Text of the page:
Next Article in Journal / Special Issue
Methylation of Dietary Flavones Increases Their Metabolic Stability and Chemopreventive Effects
Previous Article in Journal
Modification of Different Zirconium Propoxide Precursors by Diethanolamine. Is There a Shelf Stability Issue for Sol-Gel Applications?
Previous Article in Special Issue
Peanut Skin Color: A Biomarker for Total Polyphenolic Content and Antioxidative Capacities of Peanut Cultivars

Int. J. Mol. Sci. 2009, 10(11), 4990-5001; doi:10.3390/ijms10114990

Article
Phytochemical Screening and Polyphenolic Antioxidant Activity of Aqueous Crude Leaf Extract of Helichrysum pedunculatum
Olayinka A. Aiyegoro and Anthony I. Okoh *
Applied and Environmental Microbiology Research Group (AEMREG), Department of Biochemistry and Microbiology, University of Fort Hare, Private Bag X1314, Alice 5700, South Africa; E-Mail: oaiyegoro@ufh.ac.za (O.A.A.)
*
Author to whom correspondence should be addressed; E-Mail: aokoh@ufh.ac.za; Tel.: +27406022365 (office); +27822249760 (cell); Fax: 0866286824.
Received: 10 October 2009; in revised form: 9 November 2009 / Accepted: 12 November 2009 /
Published: 13 November 2009

Abstract

: We evaluated the in vitro antioxidant property and phytochemical constituents of the aqueous crude leaf extract of Helichrysum pedunculatum. The scavenging activity on superoxide anions, DPPH, H2O2, NO and ABTS; and the reducing power were determined, as well as the flavonoid, proanthocyanidin and phenolic contents of the extract. The extract exhibited scavenging activity towards all radicals tested due to the presence of relatively high total phenol and flavonoids contents. Our findings suggest that H. pedunculatum is endowed with antioxidant phytochemicals and could serve as a base for future drugs.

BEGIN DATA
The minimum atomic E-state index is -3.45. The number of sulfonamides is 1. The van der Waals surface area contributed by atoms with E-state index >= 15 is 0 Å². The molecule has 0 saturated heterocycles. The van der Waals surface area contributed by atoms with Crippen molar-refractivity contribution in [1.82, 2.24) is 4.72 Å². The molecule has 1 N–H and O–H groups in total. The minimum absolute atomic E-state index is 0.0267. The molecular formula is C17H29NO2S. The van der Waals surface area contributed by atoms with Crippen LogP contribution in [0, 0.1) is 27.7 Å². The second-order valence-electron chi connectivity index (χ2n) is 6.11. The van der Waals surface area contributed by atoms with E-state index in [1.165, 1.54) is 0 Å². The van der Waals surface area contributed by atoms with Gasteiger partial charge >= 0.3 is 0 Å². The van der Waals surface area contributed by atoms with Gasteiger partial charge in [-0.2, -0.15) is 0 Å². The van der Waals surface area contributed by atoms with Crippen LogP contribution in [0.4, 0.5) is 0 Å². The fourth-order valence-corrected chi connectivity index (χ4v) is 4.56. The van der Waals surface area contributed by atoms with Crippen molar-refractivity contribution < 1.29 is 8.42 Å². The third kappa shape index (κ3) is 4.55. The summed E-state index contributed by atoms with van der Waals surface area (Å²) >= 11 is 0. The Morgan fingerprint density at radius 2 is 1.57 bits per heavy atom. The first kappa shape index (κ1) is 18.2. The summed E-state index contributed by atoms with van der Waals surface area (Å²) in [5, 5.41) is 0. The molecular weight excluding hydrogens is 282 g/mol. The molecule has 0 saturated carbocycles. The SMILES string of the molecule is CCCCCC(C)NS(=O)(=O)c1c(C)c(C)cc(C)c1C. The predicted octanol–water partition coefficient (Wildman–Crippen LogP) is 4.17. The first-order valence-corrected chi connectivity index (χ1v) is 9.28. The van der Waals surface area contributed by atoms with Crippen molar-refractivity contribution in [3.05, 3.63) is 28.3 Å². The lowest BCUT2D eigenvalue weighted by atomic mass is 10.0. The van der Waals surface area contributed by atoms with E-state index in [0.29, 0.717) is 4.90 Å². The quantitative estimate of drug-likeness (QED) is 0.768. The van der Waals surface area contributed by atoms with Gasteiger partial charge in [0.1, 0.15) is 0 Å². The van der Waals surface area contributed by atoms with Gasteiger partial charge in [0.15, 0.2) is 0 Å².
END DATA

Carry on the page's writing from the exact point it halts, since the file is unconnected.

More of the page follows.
Keywords:
Helichrysum pedunculatum; scavenging; free radicals; antioxidant activity

1. Introduction

Free radicals are chemically unstable atoms or molecules that can cause extensive damage to cells as a result of imbalance between the generation of reactive oxygen species (ROS) and the antioxidant enzymes [1]. Molecular oxygen is an essential component for all living organisms, where it helps in the process of oxidation which is a basic component of aerobic life and of our metabolism. Thus radicals are produced either naturally or by some biological dysfunction [2]. ROS or reactive nitrogen species (RNS) and their excess have a harmful effect, such as the peroxidation of the membrane lipids, aggression to tissue proteins and membranes, on damage to DNA and enzymes [1]. Therefore, they can be related to some pathologies, such as arthritis, hemorrhagic shock and coronary diseases, cataract, cancer and AIDS as well as age-related degenerative brain disorders [2]. The beneficial effects of antioxidants on promoting health is believed to be achieved through several possible mechanisms, such as direct reaction with and quenching free radicals, chelation of transition metals, reducition of peroxides, and stimulation of the antioxidative enzyme defense system [2].